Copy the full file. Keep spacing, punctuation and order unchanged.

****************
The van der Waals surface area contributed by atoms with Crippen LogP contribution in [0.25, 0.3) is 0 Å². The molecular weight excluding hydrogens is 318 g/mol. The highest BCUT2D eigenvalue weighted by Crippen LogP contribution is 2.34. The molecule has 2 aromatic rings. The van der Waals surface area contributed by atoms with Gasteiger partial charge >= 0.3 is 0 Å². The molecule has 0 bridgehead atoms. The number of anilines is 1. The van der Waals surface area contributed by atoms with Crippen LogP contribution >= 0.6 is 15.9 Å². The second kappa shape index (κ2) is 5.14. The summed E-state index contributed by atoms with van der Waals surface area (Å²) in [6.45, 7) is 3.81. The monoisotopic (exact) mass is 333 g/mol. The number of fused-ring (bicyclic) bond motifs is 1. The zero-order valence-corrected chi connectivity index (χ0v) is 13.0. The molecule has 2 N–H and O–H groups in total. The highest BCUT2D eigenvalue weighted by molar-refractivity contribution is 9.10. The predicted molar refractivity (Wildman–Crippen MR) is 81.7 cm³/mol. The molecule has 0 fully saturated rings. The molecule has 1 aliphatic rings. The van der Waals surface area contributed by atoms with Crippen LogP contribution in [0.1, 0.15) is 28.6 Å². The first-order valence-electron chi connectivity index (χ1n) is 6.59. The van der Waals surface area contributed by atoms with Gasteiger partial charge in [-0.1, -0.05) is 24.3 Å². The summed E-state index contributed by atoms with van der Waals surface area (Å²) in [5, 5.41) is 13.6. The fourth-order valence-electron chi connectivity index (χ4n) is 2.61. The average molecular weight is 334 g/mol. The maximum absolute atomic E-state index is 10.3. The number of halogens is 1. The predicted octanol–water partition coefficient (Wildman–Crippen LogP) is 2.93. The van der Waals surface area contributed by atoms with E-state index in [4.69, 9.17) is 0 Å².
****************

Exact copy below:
The van der Waals surface area contributed by atoms with Crippen LogP contribution in [0.25, 0.3) is 0 Å². The molecular weight excluding hydrogens is 318 g/mol. The highest BCUT2D eigenvalue weighted by Crippen LogP contribution is 2.34. The molecule has 2 aromatic rings. The van der Waals surface area contributed by atoms with Gasteiger partial charge >= 0.3 is 0 Å². The molecule has 0 bridgehead atoms. The number of anilines is 1. The van der Waals surface area contributed by atoms with Crippen LogP contribution >= 0.6 is 15.9 Å². The second kappa shape index (κ2) is 5.14. The summed E-state index contributed by atoms with van der Waals surface area (Å²) in [6.45, 7) is 3.81. The monoisotopic (exact) mass is 333 g/mol. The number of fused-ring (bicyclic) bond motifs is 1. The zero-order valence-corrected chi connectivity index (χ0v) is 13.0. The molecule has 2 N–H and O–H groups in total. The highest BCUT2D eigenvalue weighted by molar-refractivity contribution is 9.10. The predicted molar refractivity (Wildman–Crippen MR) is 81.7 cm³/mol. The molecule has 0 fully saturated rings. The molecule has 1 aliphatic rings. The van der Waals surface area contributed by atoms with Crippen LogP contribution in [0.1, 0.15) is 28.6 Å². The first-order valence-electron chi connectivity index (χ1n) is 6.59. The van der Waals surface area contributed by atoms with Gasteiger partial charge in [-0.1, -0.05) is 24.3 Å². The summed E-state index contributed by atoms with van der Waals surface area (Å²) in [5, 5.41) is 13.6. The fourth-order valence-electron chi connectivity index (χ4n) is 2.61. The average molecular weight is 334 g/mol. The maximum absolute atomic E-state index is 10.3. The number of halogens is 1. The predicted octanol–water partition coefficient (Wildman–Crippen LogP) is 2.93. The van der Waals surface area contributed by atoms with E-state index in [4.69, 9.17) is 0 Å².